How The Tum&Bum Works

Best Sleeping Positions When Sick 

One of the most difficult parts of having a sick child is the consequent trouble they have falling asleep. General cold symptoms children experience while sick can include signs such as congestion, coughing, a runny nose, and sneezing. When children are unable to get an adequate night’s rest, it can make it even more difficult to overcome an illness and causes distress to both the child and parents. While there are many medicinal remedies out there to help overcome common colds, some of the most beneficial techniques are not medication-related at all. In fact, something as simple as sleep positioning can help your child to rest more soundly at night. 

We created the Tum&Bum to provide optimal sleep positioning that will allow your child to sleep with greater ease and reduced cold and flu symptoms. The Tum&Bum was designed so that a child is positioned forward-facing and at an incline. While this sleep position may be slightly unconventional, evidence exists supporting its use for sleep while battling sickness, particularly with regards to congestion.  

Benefits of sleeping at an incline 

Sleeping at an incline is one of the best ways to guarantee a more restful night’s sleep while battling the cold or flu. To understand why this position is beneficial, it is important to understand the science behind congestion. When many of us experience nasal congestion, we feel tightness in our head or nose, causing headache, stuffiness, and a reduced ability to breathe. On a biological level, these sensations are caused by inflammation of the mucosa, which is the lining of your nose, mouth, and lungs. It can also cause increased nasal secretions and tissue swelling, thereby affecting your nasal passage and ability to breathe (1). 

When you are lying down, the blood vessels in the mucosa of your nose change, thus altering blood flow. Additionally, lying down in certain positions can cause compression of the neck veins. Both of these phenomenons can contribute to worsened feelings of congestion. By changing your sleep posture to be at an incline, you can change your nasal area and volume. This is the reason why people with the cold or flu often sleep with their heads at an incline of a few inches. Studies have found that being upright can improve your ability to breathe by allowing congestion to drain out of your head, reducing sinus pressure and making it easier to breathe (2).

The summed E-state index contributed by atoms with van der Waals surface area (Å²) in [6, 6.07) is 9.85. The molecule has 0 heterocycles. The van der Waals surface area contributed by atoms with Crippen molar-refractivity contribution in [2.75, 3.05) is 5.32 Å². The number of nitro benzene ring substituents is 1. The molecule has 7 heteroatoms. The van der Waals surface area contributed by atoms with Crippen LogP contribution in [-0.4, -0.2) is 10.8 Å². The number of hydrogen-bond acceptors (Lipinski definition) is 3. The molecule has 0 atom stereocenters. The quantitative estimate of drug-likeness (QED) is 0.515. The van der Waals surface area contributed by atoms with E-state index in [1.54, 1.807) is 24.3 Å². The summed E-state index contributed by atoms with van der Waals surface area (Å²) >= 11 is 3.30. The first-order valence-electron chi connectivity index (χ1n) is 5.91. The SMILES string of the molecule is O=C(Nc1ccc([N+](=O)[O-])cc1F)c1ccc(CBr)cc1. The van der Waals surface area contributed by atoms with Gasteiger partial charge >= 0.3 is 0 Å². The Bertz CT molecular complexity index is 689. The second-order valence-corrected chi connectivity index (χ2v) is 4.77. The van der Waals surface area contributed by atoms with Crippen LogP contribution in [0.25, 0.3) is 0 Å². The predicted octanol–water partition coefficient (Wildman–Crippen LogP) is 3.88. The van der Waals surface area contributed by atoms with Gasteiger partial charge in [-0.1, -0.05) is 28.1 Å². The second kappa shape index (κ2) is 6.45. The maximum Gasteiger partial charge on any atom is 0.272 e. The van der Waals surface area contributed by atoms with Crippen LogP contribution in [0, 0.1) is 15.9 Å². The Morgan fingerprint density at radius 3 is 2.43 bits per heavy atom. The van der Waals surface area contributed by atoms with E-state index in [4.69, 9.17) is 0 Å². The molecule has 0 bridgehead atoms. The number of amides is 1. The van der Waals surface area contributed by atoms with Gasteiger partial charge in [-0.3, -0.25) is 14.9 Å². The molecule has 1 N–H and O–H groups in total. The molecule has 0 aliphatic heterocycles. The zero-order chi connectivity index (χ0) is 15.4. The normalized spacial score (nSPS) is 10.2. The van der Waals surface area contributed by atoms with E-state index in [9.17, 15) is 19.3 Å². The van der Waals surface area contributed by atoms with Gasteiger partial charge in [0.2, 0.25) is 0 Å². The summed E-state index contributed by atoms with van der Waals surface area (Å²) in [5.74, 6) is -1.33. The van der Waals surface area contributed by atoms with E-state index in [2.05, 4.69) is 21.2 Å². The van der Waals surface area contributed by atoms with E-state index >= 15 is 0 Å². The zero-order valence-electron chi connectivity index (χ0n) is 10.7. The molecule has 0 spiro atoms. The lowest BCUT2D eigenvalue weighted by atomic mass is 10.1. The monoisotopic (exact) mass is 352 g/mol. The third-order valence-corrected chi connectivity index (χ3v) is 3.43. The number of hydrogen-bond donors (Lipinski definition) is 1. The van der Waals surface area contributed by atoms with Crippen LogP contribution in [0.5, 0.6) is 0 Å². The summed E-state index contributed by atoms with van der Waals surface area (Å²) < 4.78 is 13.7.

Benefits of sleeping forward-facing 

In addition to chest congestion, individuals may also experience chest congestion when sick. Postural drainage is a technique that involves altering your body’s position to help promote drainage from your lungs. Postural drainage, also referred to as airway clearance therapy, is often used for chronic conditions involving lung congestion, such as COPD and cystic fibrosis (3). However, one may hypothesize that such methods may also work for congestion associated with the cold or flu. 

Postural drainage utilizes gravity to help your lungs drain. While there are various positions to try with postural drainage, one known as posterior segments is particularly useful. This position targets the upper lobes by leaning a child forward at a 30-degree angle, helping to drain excess mucus. This position closely resembles the positioning on the Tum&Bum, which is forward-facing (4). 


(1) Naclerio, R. M., Bachert, C., & Baraniuk, J. N. (2010). Pathophysiology of nasal congestion. International Journal of General Medicine, 3, 47–57. 

(2) Roithmann, R., Demeneghi, P., Faggiano, R., & Cury, A. (2005). Effects of posture change on nasal patency. Brazilian Journal of Otorhinolaryngology, 71(4), 478–484. 

(3) Belli, S., Prince, I., Savio, G., Paracchini, E., Cattaneo, D., Bianchi, M., Masocco, F., Bellanti, M. T., & Balbi, B. (2021). Airway clearance techniques: The right choice for the right patient. Frontiers in Medicine, 8, 544826. 

(4) Performing postural drainage for people with copd. (n.d.). Verywell Health. Retrieved April 14, 2022, from 

Video, "The Science Behind the Tum & Bum"

Newton, A., Cardani, A., & Braciale, T. (2016). The host immune response in respiratory virus infection: balancing virus clearance and immunopathology. Seminars In Immunopathology, 38(4), 471-482. doi: 10.1007/s00281-016-0558-0 

Xi, J., Si, X., Zhou, Y., Kim, J., & Berlinski, A. (2013). Growth of Nasal and Laryngeal Airways in Children: Implications in Breathing and Inhaled Aerosol Dynamics. Respiratory Care, 59(2), 263-273. doi: 10.4187/respcare.02568 

Marvels of Mucus and Phlegm. (2020). Retrieved 10 April 2022, from 

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